The clean solution

Turning food waste into fertiliser and energy

Small-scale biogas plants for the food service sector

Becoming more energy independent. How can food waste from kitchens and dining rooms be used for heat and electricity? How can food service businesses handle resources more sustainably and save money? MEIKO GREEN Waste Solutions is working with Rheintalgas to find out. The result? TBC.

MEIKO GREEN Waste Solution and Rheintalgas e.V. are energy pioneers. They are developing a profitable small-scale biogas plant for food-service businesses. These plants will exclusively process food waste, turning it into clean energy and natural fertiliser. Their aim: to noticeably reduce environmental impact, cut energy costs and save money. So how will these visionaries achieve their goal? By using valuable kitchen waste and leftovers in the following three categories:

  • Preparation waste like peel, leaves, etc. – this is generated during food preparation
  • Surplus should not be made, as far as can be avoided, but a certain amount always will be
  • Leftovers remaining on diners' plates

In future, the kitchen waste and food leftovers in this area will be collected in a tank storage system and transformed into district heating and natural fertiliser inside a small-scale biogas plant. This kind of container biogas plant can process up to 1,000 kg of liquid waste per day. That sounds like a lot. It is. But the first priority it always to avoid waste at the food preparation stage. Plus, let's not forget that this quantity is not coming from just one business, but several.

The key: the small-scale biogas plant will be installed in the centre of the village. That keeps journeys short in both directions: for the food waste coming to the small-scale biogas plant and for the fertiliser leaving it for local farms. That's down to 10–20 km per journey from the previous 50–100 km.

The biogas is burnt inside the container to provide district heating for the local network. The system heats approx. 30 homes in an average year.

Plus, the obvious position will help local residents and businesses to become more aware of the issues around food waste from both kitchens and dining. How do I avoid food waste? How do I best separate and recycle it? I can see the whole process just outside my front door!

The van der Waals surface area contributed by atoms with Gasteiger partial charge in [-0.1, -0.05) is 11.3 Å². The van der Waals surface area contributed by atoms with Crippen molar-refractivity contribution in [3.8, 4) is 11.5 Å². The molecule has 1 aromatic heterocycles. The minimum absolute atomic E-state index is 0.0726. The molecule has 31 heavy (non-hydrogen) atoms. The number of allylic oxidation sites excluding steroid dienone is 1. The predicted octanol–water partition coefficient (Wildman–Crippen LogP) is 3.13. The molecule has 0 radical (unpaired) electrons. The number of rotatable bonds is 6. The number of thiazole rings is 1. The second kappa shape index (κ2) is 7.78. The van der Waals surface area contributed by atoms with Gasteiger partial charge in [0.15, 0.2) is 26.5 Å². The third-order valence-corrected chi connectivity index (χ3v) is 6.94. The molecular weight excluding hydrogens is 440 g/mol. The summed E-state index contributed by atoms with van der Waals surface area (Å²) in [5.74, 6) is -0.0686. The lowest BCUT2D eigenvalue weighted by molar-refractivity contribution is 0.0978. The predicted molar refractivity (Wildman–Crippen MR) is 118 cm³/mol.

‘There is so much potential in biogas plants. And food waste from food service businesses is the ideal feed material, producing bioenergy and high-quality fertiliser.’

Dr. Michael Meirer, Head of Consulting at MEIKO GREEN Waste Solutions

Small-scale biogas plants – how they work

Restaurants, company canteens and hospitals collect the food waste they generate in their kitchens and dining rooms, storing it in a tank system. Each organisation uses an infeed station like the MEIKO GREEN BioMaster to collect and shred their waste, turning it into a liquid with roughly the same consistency as a smoothie and rich in energy. This is then fed through a pipe system to a storage tank, all with no odours.

A lorry will then collect this food waste and carry it approx. 10 km to the biogas plant. Some biogas plants receive their waste in bins but that is far from odourless. The system described here pumps the liquid waste into a tank measuring 30 m³ in a mobile container with no nasty smells. It takes 30 days for the microorganisms to digest the waste in the closed system – i.e. without oxygen – producing biogas and fertiliser.

Around 10–20% of the waste volume is converted into biogas and burnt in a gas burner, generating heat that is transferred to pipes immediately adjacent to the burner. There, it is piped just a few metres into the district heating network. This heat (up to approx. 600 kWh district heating per day) can warm up to approx. 30 homes.

80–90% of the original quantity of organic waste remains as digestate and is pumped into a tank measuring 14 m³. Local farmers collect this high-quality, natural fertiliser 2–3 times a month and spread it on their fields. In seasons when no fertiliser is needed, they still collect it and store it in tanks on the farm.

The plant is monitored digitally and the operator is immediately informed of any malfunction by push notification on their smartphone.

The benefits of a small-scale biogas plant that runs on food waste

  • With the principle of staying local, all feedstuffs stay close by and are converted into heat and natural fertiliser without the need to travel. This system can partially replace the need to import fossil fuels and synthetic fertilisers. That helps communities to become more independent.
  • This collection and storage process is practically contaminant free and guarantees high-quality food waste from kitchens and plates, as well as optimum conversion into energy.
  • Processing using a closed system is odourless and efficient
  • A versatile system: all the technical expertise and high concentration of engineering art that you will find in a large biogas plant but in the space of a shipping container. The whole plant can easily be transported by lorry and quickly be ready for action in another location.

Heating that uses biomethane instead of natural gas

To stay within the target 1.5 °C planetary warming, we will need to use all available sources of renewable energy. The German Biogas Association (Fachverband Biogas e.V.) has released a background paper, ‘Sustainable technical volume potential for methane from biogas plants’, making clear that biogas can contribute to our energy transition. If all of the digestible waste in Germany was converted into biogas, it could replace 42% of the natural gas the country imports from Russia. More renewable energy in the energy mix means lower CO2 emissions. In 2020, Germany saved around 20 million tonnes of CO2 by using biogas.